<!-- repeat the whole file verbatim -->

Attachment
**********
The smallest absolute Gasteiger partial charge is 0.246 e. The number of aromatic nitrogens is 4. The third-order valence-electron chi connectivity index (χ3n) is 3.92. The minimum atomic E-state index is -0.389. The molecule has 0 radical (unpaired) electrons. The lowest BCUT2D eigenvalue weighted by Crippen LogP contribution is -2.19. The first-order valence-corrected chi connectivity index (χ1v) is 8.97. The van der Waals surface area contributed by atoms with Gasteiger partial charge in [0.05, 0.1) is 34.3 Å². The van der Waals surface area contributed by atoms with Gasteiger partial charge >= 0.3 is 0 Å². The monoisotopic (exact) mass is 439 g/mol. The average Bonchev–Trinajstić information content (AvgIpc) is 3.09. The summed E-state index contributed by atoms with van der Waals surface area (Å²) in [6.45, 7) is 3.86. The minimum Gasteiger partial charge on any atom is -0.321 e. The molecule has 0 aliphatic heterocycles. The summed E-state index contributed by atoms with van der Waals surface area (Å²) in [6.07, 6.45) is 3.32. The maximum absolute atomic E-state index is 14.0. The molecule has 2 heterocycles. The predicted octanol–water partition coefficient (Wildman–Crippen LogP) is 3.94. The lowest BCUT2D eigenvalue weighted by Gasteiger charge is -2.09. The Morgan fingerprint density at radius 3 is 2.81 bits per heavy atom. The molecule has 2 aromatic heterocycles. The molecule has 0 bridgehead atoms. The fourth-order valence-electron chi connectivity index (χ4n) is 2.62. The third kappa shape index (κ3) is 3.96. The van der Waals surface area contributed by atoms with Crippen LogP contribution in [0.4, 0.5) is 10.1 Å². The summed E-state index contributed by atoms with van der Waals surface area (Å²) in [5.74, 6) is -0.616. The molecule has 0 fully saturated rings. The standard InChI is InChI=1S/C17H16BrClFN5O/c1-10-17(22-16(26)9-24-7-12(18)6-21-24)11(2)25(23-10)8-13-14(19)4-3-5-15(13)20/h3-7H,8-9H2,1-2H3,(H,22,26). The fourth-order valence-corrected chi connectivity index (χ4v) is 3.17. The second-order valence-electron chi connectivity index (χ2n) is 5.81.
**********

The smallest absolute Gasteiger partial charge is 0.246 e. The number of aromatic nitrogens is 4. The third-order valence-electron chi connectivity index (χ3n) is 3.92. The minimum atomic E-state index is -0.389. The molecule has 0 radical (unpaired) electrons. The lowest BCUT2D eigenvalue weighted by Crippen LogP contribution is -2.19. The first-order valence-corrected chi connectivity index (χ1v) is 8.97. The van der Waals surface area contributed by atoms with Gasteiger partial charge in [0.05, 0.1) is 34.3 Å². The van der Waals surface area contributed by atoms with Gasteiger partial charge >= 0.3 is 0 Å². The monoisotopic (exact) mass is 439 g/mol. The average Bonchev–Trinajstić information content (AvgIpc) is 3.09. The summed E-state index contributed by atoms with van der Waals surface area (Å²) in [6.45, 7) is 3.86. The minimum Gasteiger partial charge on any atom is -0.321 e. The molecule has 0 aliphatic heterocycles. The summed E-state index contributed by atoms with van der Waals surface area (Å²) in [6.07, 6.45) is 3.32. The maximum absolute atomic E-state index is 14.0. The molecule has 2 heterocycles. The predicted octanol–water partition coefficient (Wildman–Crippen LogP) is 3.94. The lowest BCUT2D eigenvalue weighted by Gasteiger charge is -2.09. The Morgan fingerprint density at radius 3 is 2.81 bits per heavy atom. The molecule has 2 aromatic heterocycles. The molecule has 0 bridgehead atoms. The fourth-order valence-electron chi connectivity index (χ4n) is 2.62. The third kappa shape index (κ3) is 3.96. The van der Waals surface area contributed by atoms with Crippen LogP contribution in [0.4, 0.5) is 10.1 Å². The summed E-state index contributed by atoms with van der Waals surface area (Å²) in [5.74, 6) is -0.616. The molecule has 0 fully saturated rings. The standard InChI is InChI=1S/C17H16BrClFN5O/c1-10-17(22-16(26)9-24-7-12(18)6-21-24)11(2)25(23-10)8-13-14(19)4-3-5-15(13)20/h3-7H,8-9H2,1-2H3,(H,22,26). The fourth-order valence-corrected chi connectivity index (χ4v) is 3.17. The second-order valence-electron chi connectivity index (χ2n) is 5.81.